Weight Training Programs: The Basics, but with Variety
Written on May 24, 2011 at 7:16 am, by Eric Cressey
Our puppy, Tank, is about nine months old now. And, he’s getting more mellow with each passing day.
When we first got him, my wife and I didn’t allow him to come upstairs, as we wanted him to gradually adjust to the downstairs of our house and slowly introduce him to more space. Accordingly, to him, upstairs became the “great beyond,” a place where unicorns played and milkbones rained down from the heavens. He would try like crazy to get up there when we took our eyes off him.
Then, one weekend in January, my wife and I were out of town to visit friends in Florida, so one of my minor leaguers and his wife watched Tank and the house. With us gone, he barked and cried at night – so they let him come upstairs to sleep with them in their bed. When we returned home, there was no turning back; he now sleeps in our bed – a change that he’s made very clear is for good.
What’s more interesting, though, is the fact that he’s still infatuated with the upstairs portion of the house. He’ll go up and take naps on the bed when my wife and I are downstairs, and if either of us goes upstairs to grab something, he’ll race up after us to ensure that he doesn’t miss a unicorn sighting or the opportunity to score a treat. Meanwhile, all the cool stuff – food, treats, his toys, cool scents of other people, stuff to chew, things to pee on, space to run around (including the door to the back yard) – are all still downstairs. If I was a dog, upstairs would be pretty boring – and the downstairs would be “where it’s at.” Puzzling, huh?
In case you couldn’t tell from the title of this piece, there is a strength and conditioning parallel to this story. A lot of lifters start with the basics (the downstairs) and make great progress – only to abandon the “staple” strength exercises in favor of something new, unproven, and gimmicky (the upstairs). Then, even when they realize that the flavor-of-the-week stuff isn’t all that it’s cracked up to be, they don’t go back to what worked in the first place. Why? They’ve convinced themselves that novelty is more important than efficacy, and that it’s easier to do the fun new stuff than it is to get good with the basics. It’s the kind of logic that makes me wonder if a lot of people eat paint chips.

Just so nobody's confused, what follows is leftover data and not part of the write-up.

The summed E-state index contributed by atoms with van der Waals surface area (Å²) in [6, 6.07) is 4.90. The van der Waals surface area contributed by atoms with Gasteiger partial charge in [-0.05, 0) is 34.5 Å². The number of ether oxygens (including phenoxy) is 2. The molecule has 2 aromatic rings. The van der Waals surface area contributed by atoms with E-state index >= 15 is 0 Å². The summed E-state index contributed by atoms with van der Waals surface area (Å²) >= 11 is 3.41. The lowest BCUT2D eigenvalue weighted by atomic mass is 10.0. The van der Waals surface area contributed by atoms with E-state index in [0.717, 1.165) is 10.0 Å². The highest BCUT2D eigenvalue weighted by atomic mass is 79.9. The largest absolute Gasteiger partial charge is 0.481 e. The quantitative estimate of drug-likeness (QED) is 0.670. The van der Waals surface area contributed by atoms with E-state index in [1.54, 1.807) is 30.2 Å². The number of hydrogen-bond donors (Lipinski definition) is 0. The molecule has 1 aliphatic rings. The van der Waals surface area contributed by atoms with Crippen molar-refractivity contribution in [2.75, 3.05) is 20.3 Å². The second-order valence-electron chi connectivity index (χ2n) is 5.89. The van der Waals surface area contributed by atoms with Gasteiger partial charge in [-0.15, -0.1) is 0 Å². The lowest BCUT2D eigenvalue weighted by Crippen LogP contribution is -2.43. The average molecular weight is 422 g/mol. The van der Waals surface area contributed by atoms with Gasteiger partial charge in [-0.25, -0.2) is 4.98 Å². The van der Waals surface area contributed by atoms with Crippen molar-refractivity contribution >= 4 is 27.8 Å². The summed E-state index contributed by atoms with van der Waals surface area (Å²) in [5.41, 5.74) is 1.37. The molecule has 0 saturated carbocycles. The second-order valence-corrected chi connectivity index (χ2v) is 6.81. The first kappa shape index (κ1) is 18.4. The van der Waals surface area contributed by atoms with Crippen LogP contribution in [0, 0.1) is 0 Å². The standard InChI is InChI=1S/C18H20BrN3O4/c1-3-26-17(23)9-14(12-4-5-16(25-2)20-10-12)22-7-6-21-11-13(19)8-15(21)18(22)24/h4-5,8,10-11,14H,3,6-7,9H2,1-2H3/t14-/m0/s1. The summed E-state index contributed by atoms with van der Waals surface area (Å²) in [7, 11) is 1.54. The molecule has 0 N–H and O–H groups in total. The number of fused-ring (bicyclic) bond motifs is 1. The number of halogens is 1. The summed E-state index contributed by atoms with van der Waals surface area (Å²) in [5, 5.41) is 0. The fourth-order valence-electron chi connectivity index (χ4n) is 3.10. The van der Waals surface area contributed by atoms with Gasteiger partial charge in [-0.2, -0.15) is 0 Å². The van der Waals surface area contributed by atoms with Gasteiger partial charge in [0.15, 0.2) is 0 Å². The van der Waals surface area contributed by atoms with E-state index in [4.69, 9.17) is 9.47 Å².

The question, of course, becomes “How can we ‘sell’ the basics to a beginner who appreciates variety and novelty?” My response would simply be that variety and novelty can be synonymous with progression. I’ll give you an example.
On the first day at Cressey Performance, just about every new client learns the trap bar deadlift (assuming no injury that would contraindicate the exercise). As I outlined last week, it’s an entry-level teaching progression that best allows lifters to grasp the concepts of hip hinging, vertical shin, neutral spine, and optimal hip extension patterning in spite of their mobility restrictions. It’s the basic arithmetic before we get to calculus.
Once they’ve sufficiently learned the lift and progressed in the weight they’ve lifted, we can transition them to other deadlift variations, including sumo deadlifts, rack pulls, and trap bar with chains. Then, eventually, they may graduate to conventional and snatch grip deadlift technique. This set of progressions and regressions are combined with other strength training program variables – sets and reps, training frequency, exercise pairings, and the like – to give them the novelty they need – but without compromising the training effect.
I’ve seen football strength coaches who use the squat, bench press, and clean as their primary lifts for years on end. Do kids get stronger? Absolutely. Do they get bored as hell and absolutely disinterested in their less-than-optimal training programs? Absolutely. And, do they miss out on the rich proprioceptive environment that all young athletes should have? Absolutely.
So, there is a balance that must be discovered. On one hand, you need to stick to the basics so as to not compromise the training effect. On the other hand, you need to implement variety so as to not bore folks to death. The solution is to use variations of the basics.
To that end, at Cressey Performance, we change the strength training program every four weeks to modify exercise selection, regardless of a trainee’s age and experience level. In our eyes, it provides the best balance of the basics and the novelty to keep folks motivated and progressing in their strength and conditioning programs.